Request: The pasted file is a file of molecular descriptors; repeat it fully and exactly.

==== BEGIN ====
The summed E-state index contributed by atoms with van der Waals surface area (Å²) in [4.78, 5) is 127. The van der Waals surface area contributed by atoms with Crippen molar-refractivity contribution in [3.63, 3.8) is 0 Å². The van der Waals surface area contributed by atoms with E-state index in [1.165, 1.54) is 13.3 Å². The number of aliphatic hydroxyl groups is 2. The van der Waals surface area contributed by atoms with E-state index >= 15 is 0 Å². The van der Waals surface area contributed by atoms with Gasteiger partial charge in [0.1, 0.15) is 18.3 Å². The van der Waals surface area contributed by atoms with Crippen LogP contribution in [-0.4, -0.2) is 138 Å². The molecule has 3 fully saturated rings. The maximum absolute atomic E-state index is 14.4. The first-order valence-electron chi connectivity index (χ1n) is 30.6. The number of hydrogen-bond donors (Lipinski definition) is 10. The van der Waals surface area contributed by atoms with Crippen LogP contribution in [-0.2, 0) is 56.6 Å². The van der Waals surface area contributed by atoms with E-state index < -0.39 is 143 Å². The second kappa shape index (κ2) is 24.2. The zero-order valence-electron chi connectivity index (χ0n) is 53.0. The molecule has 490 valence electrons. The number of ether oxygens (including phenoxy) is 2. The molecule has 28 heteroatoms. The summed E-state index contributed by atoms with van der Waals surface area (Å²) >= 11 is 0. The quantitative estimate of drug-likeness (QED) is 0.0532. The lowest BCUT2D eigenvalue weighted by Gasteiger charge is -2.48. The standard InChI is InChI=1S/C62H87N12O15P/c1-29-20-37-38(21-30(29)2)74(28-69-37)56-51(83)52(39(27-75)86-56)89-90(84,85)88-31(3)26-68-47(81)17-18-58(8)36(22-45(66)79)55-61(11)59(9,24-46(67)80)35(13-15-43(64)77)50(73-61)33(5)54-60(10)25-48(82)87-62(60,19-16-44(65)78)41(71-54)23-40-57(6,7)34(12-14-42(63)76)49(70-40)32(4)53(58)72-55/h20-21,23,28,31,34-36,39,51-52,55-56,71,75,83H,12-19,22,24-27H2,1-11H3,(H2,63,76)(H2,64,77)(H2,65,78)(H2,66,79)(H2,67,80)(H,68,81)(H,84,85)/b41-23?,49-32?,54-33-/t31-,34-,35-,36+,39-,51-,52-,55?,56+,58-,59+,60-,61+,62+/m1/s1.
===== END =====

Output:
The summed E-state index contributed by atoms with van der Waals surface area (Å²) in [4.78, 5) is 127. The van der Waals surface area contributed by atoms with Crippen molar-refractivity contribution in [3.63, 3.8) is 0 Å². The van der Waals surface area contributed by atoms with E-state index in [1.165, 1.54) is 13.3 Å². The number of aliphatic hydroxyl groups is 2. The van der Waals surface area contributed by atoms with E-state index >= 15 is 0 Å². The van der Waals surface area contributed by atoms with Gasteiger partial charge in [0.1, 0.15) is 18.3 Å². The van der Waals surface area contributed by atoms with Crippen LogP contribution in [-0.4, -0.2) is 138 Å². The molecule has 3 fully saturated rings. The maximum absolute atomic E-state index is 14.4. The first-order valence-electron chi connectivity index (χ1n) is 30.6. The number of hydrogen-bond donors (Lipinski definition) is 10. The van der Waals surface area contributed by atoms with Crippen LogP contribution in [-0.2, 0) is 56.6 Å². The van der Waals surface area contributed by atoms with E-state index < -0.39 is 143 Å². The second kappa shape index (κ2) is 24.2. The zero-order valence-electron chi connectivity index (χ0n) is 53.0. The molecule has 490 valence electrons. The number of ether oxygens (including phenoxy) is 2. The molecule has 28 heteroatoms. The summed E-state index contributed by atoms with van der Waals surface area (Å²) >= 11 is 0. The quantitative estimate of drug-likeness (QED) is 0.0532. The lowest BCUT2D eigenvalue weighted by Gasteiger charge is -2.48. The standard InChI is InChI=1S/C62H87N12O15P/c1-29-20-37-38(21-30(29)2)74(28-69-37)56-51(83)52(39(27-75)86-56)89-90(84,85)88-31(3)26-68-47(81)17-18-58(8)36(22-45(66)79)55-61(11)59(9,24-46(67)80)35(13-15-43(64)77)50(73-61)33(5)54-60(10)25-48(82)87-62(60,19-16-44(65)78)41(71-54)23-40-57(6,7)34(12-14-42(63)76)49(70-40)32(4)53(58)72-55/h20-21,23,28,31,34-36,39,51-52,55-56,71,75,83H,12-19,22,24-27H2,1-11H3,(H2,63,76)(H2,64,77)(H2,65,78)(H2,66,79)(H2,67,80)(H,68,81)(H,84,85)/b41-23?,49-32?,54-33-/t31-,34-,35-,36+,39-,51-,52-,55?,56+,58-,59+,60-,61+,62+/m1/s1.